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What Are Egress Windows? Does My Basement Need Them?

What Are Egress Windows? Does My Basement Need Them?

A finished basement can be one of the simplest ways to add more space to your home. It can be a great area for another bedroom, a family room or a playroom.

As you prepare for your basement remodeling project, keep in mind you may need to add larger windows. Egress windows, also known as basement windows, are large openings that provide a secondary exit in an emergency. They can also add natural light and make your basement feel more appealing.

Egress windows are mandated for basement bedrooms, regardless of whether your basement is updated. They’re also needed for living spaces in basements that don’t have egress windows. This affects offices, TV rooms, workout rooms and workshops, to list a few.

These windows are an important secondary exit. During an emergency, stairs or an above-ground basement door could be impassible. Egress windows need to be big enough for an average adult—or a firefighter in full gear—to come through.

In brief, your finished basement won’t be fully finished until egress window installations are done.

Windows in Older Basements May Be Too Small

Basements in older homes, especially those constructed before World War II, were not originally intended to be remodeled into sleeping or living areas. Homeowners at that time used this kind of basement for utility space, laundry and storage. Therefore, emergency escape windows weren’t required.

If you own an older home, there’s a good likelihood it has narrow rectangular windows in the basement. Also referred to as hopper windows, these above-ground windows open inward to provide fresh air. But these windows are small—too small for an adult or fully-outfitted first responder to climb through.

Basement fires happen regularly, with firefighters being called to about 6,500 of them in the U.S. every year. And time is limited to get out when there’s a house fire. It can become fatal in only 2 minutes and engulf a home within 5 minutes, according to the National Fire Protection Association.

Requirements for Basement Windows

Building codes require a basement window’s opening to be a certain size. This allows for a speedy exit in an emergency.

According to the International Residential Code, basement windows must have:

  • An opening width of at least 20 inches.
  • An opening height of at least 24 inches.
  • A net clear opening of at least 821 square inches—or 5.7 square feet.
  • A sill no more than 44 inches off the floor.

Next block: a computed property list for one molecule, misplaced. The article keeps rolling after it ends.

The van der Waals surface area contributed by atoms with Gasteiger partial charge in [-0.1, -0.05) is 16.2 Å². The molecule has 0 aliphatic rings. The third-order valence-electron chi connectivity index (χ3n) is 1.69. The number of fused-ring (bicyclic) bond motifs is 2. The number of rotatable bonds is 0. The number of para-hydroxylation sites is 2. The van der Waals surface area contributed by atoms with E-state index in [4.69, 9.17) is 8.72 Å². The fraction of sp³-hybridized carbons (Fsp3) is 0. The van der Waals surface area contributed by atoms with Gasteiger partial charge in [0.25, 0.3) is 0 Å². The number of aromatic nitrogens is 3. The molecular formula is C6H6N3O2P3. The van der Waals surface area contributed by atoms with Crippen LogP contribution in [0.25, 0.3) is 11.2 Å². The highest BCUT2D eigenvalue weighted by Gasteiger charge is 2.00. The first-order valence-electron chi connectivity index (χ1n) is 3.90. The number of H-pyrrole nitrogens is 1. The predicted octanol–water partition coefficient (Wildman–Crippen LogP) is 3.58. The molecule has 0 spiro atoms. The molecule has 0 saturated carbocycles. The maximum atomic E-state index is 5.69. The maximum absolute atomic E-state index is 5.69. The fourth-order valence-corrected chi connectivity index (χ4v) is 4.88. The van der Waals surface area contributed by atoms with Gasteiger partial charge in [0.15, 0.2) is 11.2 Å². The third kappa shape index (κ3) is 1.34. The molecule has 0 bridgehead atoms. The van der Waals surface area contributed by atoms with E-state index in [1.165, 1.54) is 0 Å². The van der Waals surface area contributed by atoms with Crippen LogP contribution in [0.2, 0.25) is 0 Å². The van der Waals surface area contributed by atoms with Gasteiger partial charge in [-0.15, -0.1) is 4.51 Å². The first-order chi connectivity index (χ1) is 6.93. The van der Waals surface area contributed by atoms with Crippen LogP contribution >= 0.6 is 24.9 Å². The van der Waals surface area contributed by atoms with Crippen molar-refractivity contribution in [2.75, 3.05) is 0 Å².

Unsure if your existing basement windows meet present-day requirements? All you need is a tape measure.

  • Open the window fully.
  • Measure the width and height of the opening.
  • Multiply the width by the height.

Does your measurement match the required 821 square inches—or 5.7 square feet? If not, you need to have bigger windows installed.

If your basement windows are under ground level, you will need to have a well dug underneath the window frame. This well needs to be at least 36 inches wide and 36 inches long. If the well is more than 44 inches deep, it will need a fixed ladder or steps.

It’s simple to add steps when you use timber or concrete blocks in the well. Plus, you can add a couple small landscaping features, like crushed rock or potted plants, to enhance your curb appeal.

Basement windows can be located under a deck or porch as long as there’s enough space for an average-sized adult to exit. At minimum, there should be 36 inches between the top of the window well and the bottom of the deck or porch joists.

Because basement windows are a way out, they must open from the inside. Any screens, grilles or bars need to be removable from the inside. Both must be accomplished without keys or tools, because time is limited in an emergency.

It’s also essential that basement windows can open entirely. The window sash, or the moveable part of the window that holds the glass, shouldn’t impede the opening. This enables your family to quickly exit—or first responders to quickly enter.

Local requirements for basement windows may differ. Check with El Paso building officials to learn more about area guidelines.

Choosing a Basement Window

There are several types of windows that work well for basements and meet building code requirements.

Casement windows are a good option for homeowners with less wall space. These windows operate like a door, swinging free to provide a wide opening.

Casement windows are opened by turning a handle. Pella® casement windows feature a crank that neatly folds away so it won’t disrupt shades.

The minimum net opening for this type of window is 8 square feet.

Sliding windows are great for homeowners who have a large basement or want increased light. These windows have to be bigger because the opening is only half as wide as the window. This is due to the horizontal sliding sash.

Sliding windows are opened by pushing the sash, typically from left to right. Some Pella models feature extra-durable tandem nylon rollers, which provide even smoother operation.

The minimum net opening for this type of window is 16 square feet.

Basement escape windows are essential for downstairs living spaces. They can also be lifesaving equipment in an emergency. Include the professionals at Pella of El Paso when you’re preparing to remodel your basement. They can assist you in finding the right windows that fit your project, budget and local egress requirements.

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